It is, was and forever will be total bullshit. A dude actively seeking out as much life as possible was left laying, clinging to whatever life he was being allowed to have left. It was awful for his friends, obviously even worse for his family. I’ll never forget being at the hospital that day, and the 100 days after that over the course of the next year into 2012. I hope I never have to go to that place ever again, but in that shithole I learned a lot about Tony’s will to live. I remember going with Tony to a handful of his physical therapy sessions and watched him struggle mightily with what would’ve been a mundane task months earlier, but he busted his ass doing it. He wasn’t going to be denied. This was all just a temporary inconvenience for him. He was always talking about the future, was really looking forward to getting out and playing again. There was no “if”, only “when”.
His family was rock solid throughout this whole ordeal, and any chance they had to get him out of the hospital, if even only for a few hours, they would take it. His mother Caroline, stepdad Edwin, and Uncle Frank are some of the toughest, kindest people I know and walked through hell every day to see Tony through this. No ifs, ands, or buts about it, I’ll respect them forever. Ultimately, Tony even got out to play a show in July 2012, and luckily was also able to get out for my wedding too that September, which meant a shitload to me and my wife. Life was different, but it was still there. By December 2012, he was finally sent home from the hospital. From late 2012 until his death last week, it seemed like life was a constant trade of peaks and valleys for Tony. Obviously the multitude of residual health issues that comes was the type of injuries he sustained complicates everything but I never got the feeling from him that he was ever out. It was heartbreaking to watch him improve and decline as often as he did because he was always working so hard, and it seemed like so much of it was out of his control. It was his struggle, his battle, but he would prevail. He never stopped planning, never stopped dreaming, never stopped doing. You believed he would win because he always did. In a way, I still think he did simply because he didn’t allow his story to end where it could’ve.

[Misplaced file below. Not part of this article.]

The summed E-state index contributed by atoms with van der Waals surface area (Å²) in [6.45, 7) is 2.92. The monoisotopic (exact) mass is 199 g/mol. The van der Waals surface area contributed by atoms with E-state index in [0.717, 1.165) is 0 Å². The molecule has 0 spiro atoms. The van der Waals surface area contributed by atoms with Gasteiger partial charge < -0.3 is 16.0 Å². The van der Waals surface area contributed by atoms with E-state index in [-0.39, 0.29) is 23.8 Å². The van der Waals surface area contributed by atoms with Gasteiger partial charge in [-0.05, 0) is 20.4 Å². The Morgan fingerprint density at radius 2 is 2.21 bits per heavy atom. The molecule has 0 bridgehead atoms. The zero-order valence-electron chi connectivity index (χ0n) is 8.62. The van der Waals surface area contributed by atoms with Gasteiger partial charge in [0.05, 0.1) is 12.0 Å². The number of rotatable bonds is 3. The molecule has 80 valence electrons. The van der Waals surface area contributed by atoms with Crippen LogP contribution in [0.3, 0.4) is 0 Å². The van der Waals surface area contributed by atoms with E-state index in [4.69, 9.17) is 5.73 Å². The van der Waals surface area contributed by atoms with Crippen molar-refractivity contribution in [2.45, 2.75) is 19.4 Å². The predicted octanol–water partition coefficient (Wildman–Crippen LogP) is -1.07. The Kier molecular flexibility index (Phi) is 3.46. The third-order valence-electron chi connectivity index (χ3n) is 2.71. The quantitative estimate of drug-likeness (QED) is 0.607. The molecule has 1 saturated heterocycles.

Like the Sons of Azrael song “Mortal Human Form” says: “The human form will one day be mourned, but a fighting spirit never dies.” I’ll always think of Tony when I hear that now. He had so much more to give us, but we’re just going to have to cherish the memories that much more to compensate for what we lost. He was my friend, he was my brother. I’m thankful for every argument, every laugh, every tear, and every note I shared with him. He was who he was and if you wanted to tag along, cool, if you didn’t, you could fuck off. In a tiptoe world he had sledgehammers for feet, and it’s going to take something much bigger than death to remove him from this world. He’s the thunder we hear, and the lightning we see. He’s in all who knew and loved him, and it’s up to us to carry him around now that he cannot. Remember him, and remind those who may forget. Thanks for reading.